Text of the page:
His resignation letter pulled out 42 SWP members immediately, and then another 18, and then, with Lindsey German, founding member and convenor of Stop the War Coalition, these splitters who knew well the usual next step of ex-SWP activists (having purged quite a few themselves in their time as members of the SWP Central Committee) were able to found their own counterfire to the SWP very quickly. They succeeded in getting over 1200 people to London for a ‘Coalition of Resistance’ founding conference later that same year, a less sectarian version of the SWP front which was cobbled together a year later under the misleading name ‘Unite the Resistance’.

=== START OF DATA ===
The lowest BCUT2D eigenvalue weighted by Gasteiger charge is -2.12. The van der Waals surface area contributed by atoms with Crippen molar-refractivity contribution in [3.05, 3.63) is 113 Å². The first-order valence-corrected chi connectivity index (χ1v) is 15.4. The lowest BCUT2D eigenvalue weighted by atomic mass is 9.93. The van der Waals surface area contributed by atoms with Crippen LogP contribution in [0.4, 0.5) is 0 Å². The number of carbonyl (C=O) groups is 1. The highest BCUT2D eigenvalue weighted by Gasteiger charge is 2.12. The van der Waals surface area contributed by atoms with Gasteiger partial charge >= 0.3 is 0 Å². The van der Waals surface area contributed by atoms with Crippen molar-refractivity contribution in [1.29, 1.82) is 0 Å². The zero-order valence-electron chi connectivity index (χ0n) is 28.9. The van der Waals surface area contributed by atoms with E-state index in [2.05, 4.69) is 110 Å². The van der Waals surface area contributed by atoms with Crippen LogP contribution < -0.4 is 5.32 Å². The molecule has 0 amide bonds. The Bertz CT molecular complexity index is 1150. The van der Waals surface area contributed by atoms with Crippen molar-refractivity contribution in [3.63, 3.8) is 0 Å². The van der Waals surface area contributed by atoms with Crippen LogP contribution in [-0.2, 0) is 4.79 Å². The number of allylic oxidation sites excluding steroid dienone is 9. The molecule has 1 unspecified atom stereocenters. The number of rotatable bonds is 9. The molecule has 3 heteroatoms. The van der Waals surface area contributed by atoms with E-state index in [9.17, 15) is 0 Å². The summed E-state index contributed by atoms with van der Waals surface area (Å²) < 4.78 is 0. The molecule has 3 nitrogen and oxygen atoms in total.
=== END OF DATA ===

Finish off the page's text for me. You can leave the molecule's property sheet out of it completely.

The Coalition of Resistance conference included some moments of high drama that turned out to be neat distraction techniques. Some members of the audience gasped as SWP apparatchik Chris Bambery strode to the lectern to deliver a blistering attack on the Tories’ austerity agenda, very noticeably strode past John Rees, very publicly ignoring his old party comrade. As some suspected though, this was a stage-managed snub, concealing the real action; that Chris was just about to break from the SWP too, and pull out key members of the SWP in Scotland to form the International Socialist Group. Once again, the SWP was doing what does best, haemorrhage its members into nothing – many ex-members are so demoralised they leave politics altogether – or seed new revolutionary organisations that then go on to populate the landscape of the far left in Britain. The tragedy is that many of these new revolutionary organisations have been so well-schooled in the manic top-down mode of operation of their progenitor that they can’t shake it off.